Google’s new Now On Tap feature was easily one of the coolest new features of Android Marshmallow. Now that it’s out, we decided to give it a whirl and see how it worked. The result: Google still has a long way to go.
Now On Tap was first announced at Google I/O earlier this year. The idea is pretty awesome: with the press of a button, you can summon Google to your screen to intelligently figure out what information you need or what you want to do. After using it for a little over a week, however, it seems like it could still use some fine-tuning.
The Promise of Now On Tap
When you activate Now On Tap by long-pressing the home button, Google will take a quick snapshot of what’s on your screen and scan it for any text it thinks you might want to know more about. Then, it will offer up a list of cards with any relevant results. The idea is that instead of closing your app and searching for something, you can just say “What’s that?” and get an answer.
For example, this week my girlfriend sent me a Facebook message inviting me to see an early screening of Crimson Peak. I opened up Now On Tap and it recognised that Crimson Peak is a movie, and offered me links to the movie’s IMDb page, a trailer on YouTube, and offered a few suggestions for Google searches I could perform, including news, cast, or images. I could also perform a regular Google search.
Now On Tap also tries to make smart suggestions for based on the context of your conversation. For example, if you receive an email that says “Would you like to have dinner next Thursday?” Now On Tap might suggest creating a calendar event for that date.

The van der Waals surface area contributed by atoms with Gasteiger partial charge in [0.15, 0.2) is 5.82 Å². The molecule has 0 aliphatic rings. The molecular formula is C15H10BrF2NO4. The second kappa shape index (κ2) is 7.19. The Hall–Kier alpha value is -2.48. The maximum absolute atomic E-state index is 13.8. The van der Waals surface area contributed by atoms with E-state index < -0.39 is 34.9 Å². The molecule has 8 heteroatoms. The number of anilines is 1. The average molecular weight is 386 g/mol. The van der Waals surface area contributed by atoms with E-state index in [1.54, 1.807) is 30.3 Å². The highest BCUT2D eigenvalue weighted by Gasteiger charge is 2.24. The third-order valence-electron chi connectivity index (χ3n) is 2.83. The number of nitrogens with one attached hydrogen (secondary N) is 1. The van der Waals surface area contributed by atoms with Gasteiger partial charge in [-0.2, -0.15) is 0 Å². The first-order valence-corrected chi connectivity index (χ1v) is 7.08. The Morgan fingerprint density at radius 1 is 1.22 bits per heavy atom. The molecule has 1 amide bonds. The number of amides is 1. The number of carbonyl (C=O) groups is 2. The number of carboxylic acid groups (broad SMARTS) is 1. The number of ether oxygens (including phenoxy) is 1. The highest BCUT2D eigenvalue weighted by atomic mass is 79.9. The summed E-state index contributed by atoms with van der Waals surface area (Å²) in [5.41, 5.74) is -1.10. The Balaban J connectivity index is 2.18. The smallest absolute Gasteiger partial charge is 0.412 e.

Finally, when you use Now On Tap, you can use the familiar “OK, Google” command to perform a more in-depth search. In some cases, Now On Tap can even recognise what was scanned and take that into consideration for your search. For example, if you’re playing a song in Spotify and use Now On Tap, you can ask Google “Who is the lead singer?” Now On Tap will infer that you’re asking who the lead singer of the band you were listening to is and show you relevant results.
The Reality of Now On Tap
On paper, Now On Tap sounds amazing. In practice it only seems to be useful in a few, rare circumstances. It was pretty good about recognising anything that you could get typical Knowledge Graph cards for. This includes (but isn’t limited to) movies, bands, politicians, diseases, locations, or companies. Once Now On Tap recognises the proper name of something, you can jump to several searches or apps immediately.
The big problem I found is that you don’t really know what information you’re getting by jumping to different apps. If you check Now On Tap for a movie and tap YouTube, you’ll be directed to a trailer, but if you want to search for a different video related to that movie, you have to do it manually. Tapping IMDb would take you to the movie’s page, but you can’t choose to go to the showtimes section of the IMDb app. Performing a Google search would display showtimes, but you have to remember that Google will do this. The shortcut just says “Google.” Despite having IMDb, Flixster, and the AMC app installed on my device, none of the Now On Tap links indicated where or even if I could find showtimes.